The Greatest Fan Traditions in the NFL
The game is the main thing, but the roar of the crowd and the passion of the fans give many of the games meaning and perspective.
NFL fans have longstanding traditions, and many families take their love of football so seriously that season tickets are passed down from generation to generation.
In long-established NFL cities like New York, Washington, Green Bay and Kansas City, there are waiting lists for fans who want to become season ticket holders. When they finally get that letter that says they have the option to purchase seats for an upcoming season, it is a joyous day.
Everyone who has attended an NFL game realizes that there are many times when it would be more comfortable to stay at home and watch the game on television—particularly in cold-weather cities.
However, actually going to the game makes it real, and fans have established traditions that make attending an NFL game a long-lasting memory.
8. Minnesota Vikings
The Minnesota Vikings left the Metrodome after the 2013 season. They are currently playing on the campus of the University of Minnesota until their own new outdoor stadium is completed.
The Vikings began playing in 1961, and outdoor Metropolitan Stadium was their home through the 1981 season. Playing in the Minneapolis-St. Paul area in November, December and January is anything but easy, but Vikings fans were a hearty bunch and never afraid of the cold.
Once the Vikings moved inside the Metrodome, the team seemed to lose much of its advantage. Playing inside in a cold-weather city may be a convenience for coaches, players and fans, but it stripped the team of an important edge that it had in the past.
Vikings players and fans were stoic when the games were played in freezing weather conditions, but once they moved inside, they lost their mental and psychological edge.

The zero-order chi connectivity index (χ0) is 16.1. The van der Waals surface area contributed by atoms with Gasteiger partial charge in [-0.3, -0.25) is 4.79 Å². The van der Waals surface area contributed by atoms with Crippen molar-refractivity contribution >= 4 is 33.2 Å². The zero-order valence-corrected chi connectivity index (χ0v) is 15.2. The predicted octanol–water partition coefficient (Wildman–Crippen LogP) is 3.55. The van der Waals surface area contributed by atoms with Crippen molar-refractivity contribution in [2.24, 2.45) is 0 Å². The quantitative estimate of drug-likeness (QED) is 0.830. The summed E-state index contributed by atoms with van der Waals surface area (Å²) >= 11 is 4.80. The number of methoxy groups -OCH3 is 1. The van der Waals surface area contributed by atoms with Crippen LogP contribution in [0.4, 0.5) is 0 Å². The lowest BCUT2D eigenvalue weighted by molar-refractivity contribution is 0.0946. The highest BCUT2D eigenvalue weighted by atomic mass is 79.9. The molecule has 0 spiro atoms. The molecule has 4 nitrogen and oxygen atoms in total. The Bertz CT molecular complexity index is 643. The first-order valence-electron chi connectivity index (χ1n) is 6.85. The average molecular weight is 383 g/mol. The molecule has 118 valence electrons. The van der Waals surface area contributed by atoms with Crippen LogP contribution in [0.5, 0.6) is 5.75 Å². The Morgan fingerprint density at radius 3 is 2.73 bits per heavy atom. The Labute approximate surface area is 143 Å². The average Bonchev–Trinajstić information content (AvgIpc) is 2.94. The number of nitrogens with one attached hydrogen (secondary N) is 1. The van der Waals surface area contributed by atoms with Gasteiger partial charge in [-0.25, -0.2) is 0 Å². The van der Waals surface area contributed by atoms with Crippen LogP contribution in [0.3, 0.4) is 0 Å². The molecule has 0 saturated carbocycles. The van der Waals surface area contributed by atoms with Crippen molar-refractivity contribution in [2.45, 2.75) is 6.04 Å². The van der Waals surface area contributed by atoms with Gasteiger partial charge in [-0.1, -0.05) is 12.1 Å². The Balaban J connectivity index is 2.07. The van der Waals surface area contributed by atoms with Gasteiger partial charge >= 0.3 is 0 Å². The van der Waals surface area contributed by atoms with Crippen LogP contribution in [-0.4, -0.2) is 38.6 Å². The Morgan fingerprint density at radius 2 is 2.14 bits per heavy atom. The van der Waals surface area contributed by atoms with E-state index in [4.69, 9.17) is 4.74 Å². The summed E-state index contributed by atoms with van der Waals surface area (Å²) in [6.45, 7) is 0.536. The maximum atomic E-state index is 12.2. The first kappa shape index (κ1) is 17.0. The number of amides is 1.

Vikings officials needed some time to realize this was happening, but prior to the 1994 season, they hired a mascot to don the costume of legendary Viking Ragnar to roar up and down the sidelines on his motorcycle.
It's not the same thing as sitting in the old Met with your shirt off in 10-degree temperature, but Ragnar often got on the nerves of the visitors, and that's something that fans appreciated.
Ragnar eventually lost his gig when he demanded a huge raise, according to a Star Tribune story by Michael Rand.
7. Oakland Raiders
Just say the words, and you know you are entering a very dangerous place.
The Black Hole.
Raiders fans have known they have had a special team since longtime owner Al Davis made them an American Football League power in the 1960s.
Davis took great pride in his team. He coined the expression, "Just win, baby," and his team regularly obliged.
As the Raiders became one of the toughest and most consistent teams in professional football, their fans started dressing for the occasion. They started going to the Oakland Coliseum in bizarre and scary costumes that are designed to intimidate opposing players and fans. They call their beloved Coliseum "The Black Hole."
The Raiders have struggled to win games in recent years, as they have lost 10 or more games in 10 of the last 12 seasons. However, fans at the Coliseum remain in character, just waiting for their team to return to glory.
6. Philadelphia Eagles
Eagles fans may have booed Santa Claus and former head coach Rich Kotite to the hilt, but they love their team like few others.
The passion of Eagles fans was portrayed poignantly in the 2012 movie Silver Linings Playbook with Bradley Cooper and Jennifer Lawrence, and prior to that in the 2006 movie Invincible.
Both movies come close to capturing the depth of feeling Philadelphia fans have for their beloved Eagles. But to really know how much they care, head to Lincoln Financial Field on game days and wander around the outside of the stadium or through the parking lot while the fans are tailgating.
You will hear it. It's that song, "The Eagles Victory Song," more commonly known as "Fly, Eagles Fly."
Fans will break this song out at any time, but they will always sing it after Eagles touchdowns and especially after a win.
5. Dallas Cowboys Cheerleaders
The Dallas Cowboys became America's Team in the mid-1960s when head coach Tom Landry transformed a nondescript expansion team into one of the most consistent franchises in North American sports history.
From the late 1960s through the mid-1980s, the Cowboys were as a consistent as a metronome. They went to the playoffs 17 times out of 18 years.
The Cowboys built traditions, and in addition to excellent coaching, brilliant player procurement and the tradition of the star on the helmet, they brought in cheerleaders.